Source: The Miami Herald
I was 8 years old when President John Kennedy was shot to death in Dallas in 1963. If grace favors me, I’ll be 62 when documents related to the assassination are released to the public, and 84 when the Warren Commission’s investigative files into the tragedy are finally opened.
That’s a long time to wait for a chance to evaluate the purported truth.
It’s a blot on the presumed sophistication of the people of the United States that any aspect of an event so dramatic and shocking should be kept from us. Perhaps it’s true, to abuse the line from A Few Good Men yet again, that we can’t handle the truth. But there cannot be genuine resolution as long as such critical information remains concealed.
Transformed by 9/11
Since Kennedy’s assassination, Americans have lurched between demanding to know and plugging their ears: The Pentagon Papers, My Lai, the King assassination, Watergate, Iran-contra, the savings-and-loan debacle, Monicagate. Lately, however, it would seem the public’s verdict is in: Don’t tell us. Keep us in the dark. We don’t want to know.
This is the worst possible time for probe-ophobia to grip us. Our nation was irretrievably transformed by 9/11 — and yet there remain troubling questions about what really happened before, during and after that day. Rather than demanding a full and fearless vetting to hone in on the truth and silence the conjecture about 9/11, many Americans remain unwilling to peer into the… Continue reading
Review by Russ Wellen
The Big Wedding: 9/11, the Whistle-Blowers and the Cover-Up
by Sander Hicks
Vox Pop, 2005
180 pages, $14.00
Includes Index, Over 100 Footnotes, and Bibliography
The term “conspiracy theory,” with the image it invokes of a cabal of black-hearted men who convene on a regular basis to consolidate their power, reduces alternate history to a cartoon. By using it to discredit, however, journalists only reveal how inadequate their inability to untangle webs the powerful weave makes them feel.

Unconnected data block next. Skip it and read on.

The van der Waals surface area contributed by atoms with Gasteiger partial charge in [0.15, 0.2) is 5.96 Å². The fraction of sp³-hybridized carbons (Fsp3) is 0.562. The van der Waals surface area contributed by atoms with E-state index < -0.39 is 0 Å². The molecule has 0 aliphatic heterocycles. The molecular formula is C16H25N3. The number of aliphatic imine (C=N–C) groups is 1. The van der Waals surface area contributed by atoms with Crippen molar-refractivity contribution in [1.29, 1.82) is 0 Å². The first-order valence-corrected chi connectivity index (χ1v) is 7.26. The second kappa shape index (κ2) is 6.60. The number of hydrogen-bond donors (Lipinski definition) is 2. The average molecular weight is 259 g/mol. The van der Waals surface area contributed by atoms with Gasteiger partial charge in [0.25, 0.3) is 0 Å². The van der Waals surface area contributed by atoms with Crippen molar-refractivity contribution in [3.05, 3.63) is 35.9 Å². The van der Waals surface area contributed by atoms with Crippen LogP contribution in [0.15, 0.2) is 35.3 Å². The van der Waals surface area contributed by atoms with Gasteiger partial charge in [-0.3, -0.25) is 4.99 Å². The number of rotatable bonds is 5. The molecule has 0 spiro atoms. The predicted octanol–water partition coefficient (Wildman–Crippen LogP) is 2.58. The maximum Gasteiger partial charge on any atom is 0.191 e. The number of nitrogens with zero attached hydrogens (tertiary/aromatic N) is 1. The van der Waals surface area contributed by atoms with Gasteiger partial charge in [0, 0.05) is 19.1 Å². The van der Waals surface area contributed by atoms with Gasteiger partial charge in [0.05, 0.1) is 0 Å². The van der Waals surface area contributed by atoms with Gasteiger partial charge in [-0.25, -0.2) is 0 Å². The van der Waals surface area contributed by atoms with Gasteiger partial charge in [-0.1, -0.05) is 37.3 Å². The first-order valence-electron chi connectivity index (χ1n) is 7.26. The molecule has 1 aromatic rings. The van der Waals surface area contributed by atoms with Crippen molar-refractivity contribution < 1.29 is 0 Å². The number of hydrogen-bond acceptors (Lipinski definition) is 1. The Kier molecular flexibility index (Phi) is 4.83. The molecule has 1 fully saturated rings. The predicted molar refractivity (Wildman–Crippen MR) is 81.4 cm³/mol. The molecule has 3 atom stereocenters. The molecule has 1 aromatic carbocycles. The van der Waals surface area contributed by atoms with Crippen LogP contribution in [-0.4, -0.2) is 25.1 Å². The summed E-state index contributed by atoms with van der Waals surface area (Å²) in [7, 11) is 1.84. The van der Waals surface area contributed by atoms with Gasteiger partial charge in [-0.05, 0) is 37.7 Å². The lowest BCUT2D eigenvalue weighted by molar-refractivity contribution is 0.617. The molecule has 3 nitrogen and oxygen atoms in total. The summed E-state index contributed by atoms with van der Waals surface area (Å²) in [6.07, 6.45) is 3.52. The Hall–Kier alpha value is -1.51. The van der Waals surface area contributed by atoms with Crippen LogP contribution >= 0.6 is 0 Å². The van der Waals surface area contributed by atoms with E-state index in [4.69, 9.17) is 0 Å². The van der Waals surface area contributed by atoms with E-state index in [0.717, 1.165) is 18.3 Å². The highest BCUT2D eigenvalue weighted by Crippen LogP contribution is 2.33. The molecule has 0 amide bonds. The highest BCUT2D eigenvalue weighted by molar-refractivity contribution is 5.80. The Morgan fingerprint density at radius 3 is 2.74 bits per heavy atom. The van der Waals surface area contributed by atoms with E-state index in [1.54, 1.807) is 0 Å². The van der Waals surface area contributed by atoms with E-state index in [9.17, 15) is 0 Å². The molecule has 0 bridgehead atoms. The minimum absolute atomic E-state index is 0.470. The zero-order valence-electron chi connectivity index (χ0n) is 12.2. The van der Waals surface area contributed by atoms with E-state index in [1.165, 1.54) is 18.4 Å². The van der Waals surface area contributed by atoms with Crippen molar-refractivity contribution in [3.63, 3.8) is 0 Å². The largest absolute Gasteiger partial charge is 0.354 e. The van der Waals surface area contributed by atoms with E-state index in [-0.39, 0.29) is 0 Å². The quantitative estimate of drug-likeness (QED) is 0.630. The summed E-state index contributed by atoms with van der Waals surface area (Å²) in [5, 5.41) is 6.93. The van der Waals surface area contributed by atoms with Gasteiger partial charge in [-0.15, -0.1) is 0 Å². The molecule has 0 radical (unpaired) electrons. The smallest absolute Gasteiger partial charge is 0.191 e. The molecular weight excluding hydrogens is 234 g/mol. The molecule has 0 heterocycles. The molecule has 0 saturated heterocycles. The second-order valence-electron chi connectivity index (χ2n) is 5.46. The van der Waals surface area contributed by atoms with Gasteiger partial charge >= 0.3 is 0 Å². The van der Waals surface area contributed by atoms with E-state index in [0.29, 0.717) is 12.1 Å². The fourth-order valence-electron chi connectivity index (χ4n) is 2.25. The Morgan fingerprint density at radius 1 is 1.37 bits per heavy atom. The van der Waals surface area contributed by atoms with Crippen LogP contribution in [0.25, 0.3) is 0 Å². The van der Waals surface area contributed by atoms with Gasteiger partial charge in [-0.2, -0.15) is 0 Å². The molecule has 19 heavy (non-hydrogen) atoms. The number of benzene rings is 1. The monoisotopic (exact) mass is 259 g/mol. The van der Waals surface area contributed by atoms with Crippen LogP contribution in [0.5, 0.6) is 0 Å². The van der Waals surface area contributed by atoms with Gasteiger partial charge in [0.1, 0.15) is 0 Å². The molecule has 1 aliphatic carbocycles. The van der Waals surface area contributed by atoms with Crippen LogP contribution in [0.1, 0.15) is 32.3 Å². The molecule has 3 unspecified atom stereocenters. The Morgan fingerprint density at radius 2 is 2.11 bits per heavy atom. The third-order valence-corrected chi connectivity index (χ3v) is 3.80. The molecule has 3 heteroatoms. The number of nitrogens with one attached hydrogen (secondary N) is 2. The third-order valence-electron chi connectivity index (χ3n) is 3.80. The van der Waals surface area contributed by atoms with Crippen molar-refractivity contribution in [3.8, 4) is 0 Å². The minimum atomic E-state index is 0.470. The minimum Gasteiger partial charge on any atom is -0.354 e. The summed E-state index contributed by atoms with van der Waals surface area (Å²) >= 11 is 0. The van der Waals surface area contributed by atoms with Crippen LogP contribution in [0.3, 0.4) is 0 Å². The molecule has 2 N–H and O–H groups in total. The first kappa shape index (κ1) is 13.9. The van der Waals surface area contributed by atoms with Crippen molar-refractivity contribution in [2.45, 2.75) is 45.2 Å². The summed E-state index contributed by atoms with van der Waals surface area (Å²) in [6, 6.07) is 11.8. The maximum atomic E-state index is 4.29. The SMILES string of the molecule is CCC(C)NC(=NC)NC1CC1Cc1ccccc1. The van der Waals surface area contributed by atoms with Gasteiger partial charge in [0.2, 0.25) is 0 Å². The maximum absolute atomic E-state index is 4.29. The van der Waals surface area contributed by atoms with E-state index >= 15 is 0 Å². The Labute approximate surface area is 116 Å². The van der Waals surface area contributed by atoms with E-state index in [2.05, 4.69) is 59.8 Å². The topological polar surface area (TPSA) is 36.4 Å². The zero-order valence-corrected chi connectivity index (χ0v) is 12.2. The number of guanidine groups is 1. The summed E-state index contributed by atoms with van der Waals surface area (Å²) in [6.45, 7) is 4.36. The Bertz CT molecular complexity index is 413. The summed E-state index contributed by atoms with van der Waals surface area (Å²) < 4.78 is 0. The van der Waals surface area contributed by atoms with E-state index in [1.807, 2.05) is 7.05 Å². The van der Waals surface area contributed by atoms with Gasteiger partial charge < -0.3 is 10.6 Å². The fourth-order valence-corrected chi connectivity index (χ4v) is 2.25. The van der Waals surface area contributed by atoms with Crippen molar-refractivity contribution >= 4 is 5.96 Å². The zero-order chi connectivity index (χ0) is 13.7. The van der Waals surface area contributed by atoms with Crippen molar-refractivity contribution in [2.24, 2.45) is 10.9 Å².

One who’s undaunted by the degree of difficulty is Sander Hicks, who endeavors to shed new light on events leading up to 9/11 mostly through meetings with, if not remarkable men, remarkable maniacs. In fact, his book, The Big Wedding, named after Al Qaeda code for 9/11, could just as easily be called “My Adventures Covering the Terror Beat.”
The first portrait in his rogues’ gallery is Randy Glass, an informant for an ATF/FBI terrorist sting. Pre-9/11, he dined out in Manhattan with a Pakistani arms dealer, who, gesturing toward the World Trade Center, exclaimed, “Those towers are coming down.”
“The 9/11 Commission Report,” Hicks concludes, “has topped the Warren Report…as the greatest cover-up of all time.”
A State Department official told Glass they were aware of bin Laden’s plans. But to keep Pakistani President Musharraf and his nuclear arsenal in their corner, they were banking on his guarantee that he could stop the attack. After all, as Hicks maintains, where Al Qaeda ends,… Continue reading